Kingsthorpe High Street and Manor Road Conservation Area
|Date of designation:|| 4 March 1987
|Area (hectares):|| 4.1
|Latest appraisal:|| February 2017
This Conservation Area envelops Manor Road, High Street and their return frontages onto the Welford Road and Knights Lane.
The origins of Manor Road and High Street go back to early mediaeval times, before King John discontinued direct Royal control of the township. The layout of this early settlement was typical of many Northamptonshire villages. High Street would have formed an avenue of farmsteads running between The Green and Harborough Road, the farmhouses having an enclosed croft and yard to the rear.
High Street's last surviving example of such development is Stable Court, redeveloped in 1984. Manor Road's origins probably date from a later period, the road originally being a back lane for serving High Street's farmsteads.
During the 18th and 19th Centuries the village grew rapidly. There was no resident lord of the Manor and few dominant landowners. A multiplicity of small land-holders preferred to rent and sell property to villagers and outsiders. This resulted in many High Street properties becoming sub-divided into the present complex pattern of properties and mixture of house styles.
Architecturally and historically the area exhibits a wide divergence of style and character. Many buildings date from the late 19th Century, though very recently there has been considerable impetus on new development.
High Street is the more historic part of the Conservation Area and although the Baptist Church is its only listed building, there are several other interesting and historic buildings evident. The terraced houses and cottages that bound the top of High Street on entry from the Welford Road provide a sense of enclosure and lend considerable charm.
The Stables is an example of a successful mix of Conservation and infill development.
The conversion of the old stone barn to a dwellinghouse enhances the High Street's character whilst the infill housing to the rear of the stone house has not been allowed to dominate, and a successful balance achieved.
Kingsthorpe Baptist Church occupies a relatively central position along High Street. Built in 1835, in neo-classical style, its significant streetscape value is reduced by its being set back and enclosed within private grounds. The strong Baptist movement within Northampton saw the notable Dr. Philip Doddridge preach in the village on a number of occasions during the 1730's. During the early 19th Century the Baptist Church became an independent diocese. The adjoining Sunday School building was added in 1881.
At the Southern end of High Street, modern infill development is very evident. Its full impact on the streetscape is minimised by the fact that it is mostly backland development and much of the old village atmosphere has survived.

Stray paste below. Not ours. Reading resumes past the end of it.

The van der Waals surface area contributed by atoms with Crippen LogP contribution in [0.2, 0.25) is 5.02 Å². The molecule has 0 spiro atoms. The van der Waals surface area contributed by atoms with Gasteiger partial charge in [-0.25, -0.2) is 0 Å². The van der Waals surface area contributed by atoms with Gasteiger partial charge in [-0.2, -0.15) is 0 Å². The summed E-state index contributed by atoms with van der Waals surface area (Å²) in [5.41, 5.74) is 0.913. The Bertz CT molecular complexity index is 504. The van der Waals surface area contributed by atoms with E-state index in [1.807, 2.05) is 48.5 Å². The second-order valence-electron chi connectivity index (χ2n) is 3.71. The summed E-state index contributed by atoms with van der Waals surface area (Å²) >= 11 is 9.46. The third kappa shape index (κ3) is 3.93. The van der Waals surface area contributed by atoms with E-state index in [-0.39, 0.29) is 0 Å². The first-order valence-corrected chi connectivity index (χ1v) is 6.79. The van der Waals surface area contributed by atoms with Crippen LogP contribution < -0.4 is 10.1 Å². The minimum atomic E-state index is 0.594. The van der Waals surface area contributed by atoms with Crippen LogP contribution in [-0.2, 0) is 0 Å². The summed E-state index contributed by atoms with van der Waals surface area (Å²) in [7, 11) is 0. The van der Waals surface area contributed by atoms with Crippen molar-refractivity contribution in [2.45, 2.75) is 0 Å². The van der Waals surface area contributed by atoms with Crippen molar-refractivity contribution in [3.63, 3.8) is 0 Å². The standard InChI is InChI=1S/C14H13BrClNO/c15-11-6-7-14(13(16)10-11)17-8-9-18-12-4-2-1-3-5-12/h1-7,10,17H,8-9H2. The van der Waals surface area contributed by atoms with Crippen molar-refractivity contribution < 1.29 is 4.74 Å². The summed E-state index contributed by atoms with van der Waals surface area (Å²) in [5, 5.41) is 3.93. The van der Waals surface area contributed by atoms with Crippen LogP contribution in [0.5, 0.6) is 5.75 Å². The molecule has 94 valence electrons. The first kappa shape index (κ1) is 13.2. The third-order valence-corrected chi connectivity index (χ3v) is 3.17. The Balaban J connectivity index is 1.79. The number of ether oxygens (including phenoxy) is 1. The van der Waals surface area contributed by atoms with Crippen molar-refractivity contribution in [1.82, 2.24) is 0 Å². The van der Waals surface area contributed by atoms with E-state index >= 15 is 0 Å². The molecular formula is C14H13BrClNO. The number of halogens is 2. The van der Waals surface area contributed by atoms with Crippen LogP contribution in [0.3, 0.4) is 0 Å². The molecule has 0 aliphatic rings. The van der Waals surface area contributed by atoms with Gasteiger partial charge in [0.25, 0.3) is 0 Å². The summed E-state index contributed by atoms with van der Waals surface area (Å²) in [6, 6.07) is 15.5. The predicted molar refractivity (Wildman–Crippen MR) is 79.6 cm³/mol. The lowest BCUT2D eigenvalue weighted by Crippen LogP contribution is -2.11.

Between 'The Rise' and 'Old Yew Court' is a delightful row of four stone cottages. Opposite, lie two Victorian terraces and a small group of old stone cottages. The individual and distinctive architectural treatment of no. 20 contributes to the delight of the streetscape.
Addlecroft footpath leading from High Street to Harborough Road dates back to at least the 15th Centuryn when it was known as "le hodell croftys".
The former National School and the Queen Adelaide Inn that front on to Knights Lane are two important historical buildings. The Youth Centre, once The National School. was built in 1840 "to the Glory of God" and is a good example of Victorian Gothic Architecture. Pupils paid one penny per week as school fees. The Queen Adelaide dates from the 18th Century, originally constructed in sandstone but now featuring a white painted facade. Opposite the Queen Adelaide lies the 'School House; a splendid Victorian dwelling.
The row of attractive stone cottages directly abutting the 'School House' have recently undergone comprehensive renovation. Although resulting in some loss of character, these, together with the adjoining Victorian terrace, have retained a very pleasant streetscape. Similarly. Rose Cottage and the adjoining Victorian terraces enhance the mid-section of Manor Road.
St. Aidan's Church, dating from 1964, is an important and prominent building in Manor Road. Its large, impressive, red brick architecture provides a foil to its smaller domestic neighbours.
Manor House, built in Northampton Stone, is a grade II listed building and a particularly fine example of vernacular architecture. This attractive stone house is complemented by the adjoining small terrace of stone cottages.
At the top of the hill, the buildings crowd together again giving a sense of constriction before emergence onto the busy Welford Road.
Buildings listed as being of special architectural or historic interest
|High Street||Baptist Chapel 1835||Ashlar/Neo Classical|
|Manor Road||10, C19||Coursed Rubble/Tile|
|50 (Queen Adelaide Inn) C18||Coursed Rubble/Tile|
|Documents Available for Download:|
|Kingsthorpe High Street and Manor Road Conservation Area Appraisal 2017|
|Kingsthorpe High Street and Manor Road Conservation Area Leaflet 1988|
Tel: 0300 330 7000
Email using the link below
Return to Conservation Areas Home